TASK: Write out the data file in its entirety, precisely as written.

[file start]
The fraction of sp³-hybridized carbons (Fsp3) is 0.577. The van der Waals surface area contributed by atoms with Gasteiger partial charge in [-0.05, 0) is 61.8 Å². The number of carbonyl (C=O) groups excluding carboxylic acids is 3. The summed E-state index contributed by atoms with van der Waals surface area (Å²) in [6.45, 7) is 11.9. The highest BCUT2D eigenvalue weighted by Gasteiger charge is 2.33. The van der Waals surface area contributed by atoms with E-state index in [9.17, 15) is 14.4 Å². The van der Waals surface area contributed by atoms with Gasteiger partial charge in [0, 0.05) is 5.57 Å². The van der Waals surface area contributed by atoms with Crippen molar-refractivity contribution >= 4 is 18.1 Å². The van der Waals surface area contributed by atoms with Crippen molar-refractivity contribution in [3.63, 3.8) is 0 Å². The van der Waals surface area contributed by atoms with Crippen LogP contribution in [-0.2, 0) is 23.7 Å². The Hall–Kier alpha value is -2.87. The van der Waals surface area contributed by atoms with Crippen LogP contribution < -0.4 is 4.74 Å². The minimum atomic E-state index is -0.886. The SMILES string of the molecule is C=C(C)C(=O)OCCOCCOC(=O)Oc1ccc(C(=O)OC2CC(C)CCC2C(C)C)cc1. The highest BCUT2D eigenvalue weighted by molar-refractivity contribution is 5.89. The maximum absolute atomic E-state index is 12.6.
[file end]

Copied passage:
The fraction of sp³-hybridized carbons (Fsp3) is 0.577. The van der Waals surface area contributed by atoms with Gasteiger partial charge in [-0.05, 0) is 61.8 Å². The number of carbonyl (C=O) groups excluding carboxylic acids is 3. The summed E-state index contributed by atoms with van der Waals surface area (Å²) in [6.45, 7) is 11.9. The highest BCUT2D eigenvalue weighted by Gasteiger charge is 2.33. The van der Waals surface area contributed by atoms with E-state index in [9.17, 15) is 14.4 Å². The van der Waals surface area contributed by atoms with Gasteiger partial charge in [0, 0.05) is 5.57 Å². The van der Waals surface area contributed by atoms with Crippen molar-refractivity contribution >= 4 is 18.1 Å². The van der Waals surface area contributed by atoms with Crippen molar-refractivity contribution in [3.63, 3.8) is 0 Å². The van der Waals surface area contributed by atoms with Crippen LogP contribution in [-0.2, 0) is 23.7 Å². The Hall–Kier alpha value is -2.87. The van der Waals surface area contributed by atoms with Crippen LogP contribution < -0.4 is 4.74 Å². The minimum atomic E-state index is -0.886. The SMILES string of the molecule is C=C(C)C(=O)OCCOCCOC(=O)Oc1ccc(C(=O)OC2CC(C)CCC2C(C)C)cc1. The highest BCUT2D eigenvalue weighted by molar-refractivity contribution is 5.89. The maximum absolute atomic E-state index is 12.6.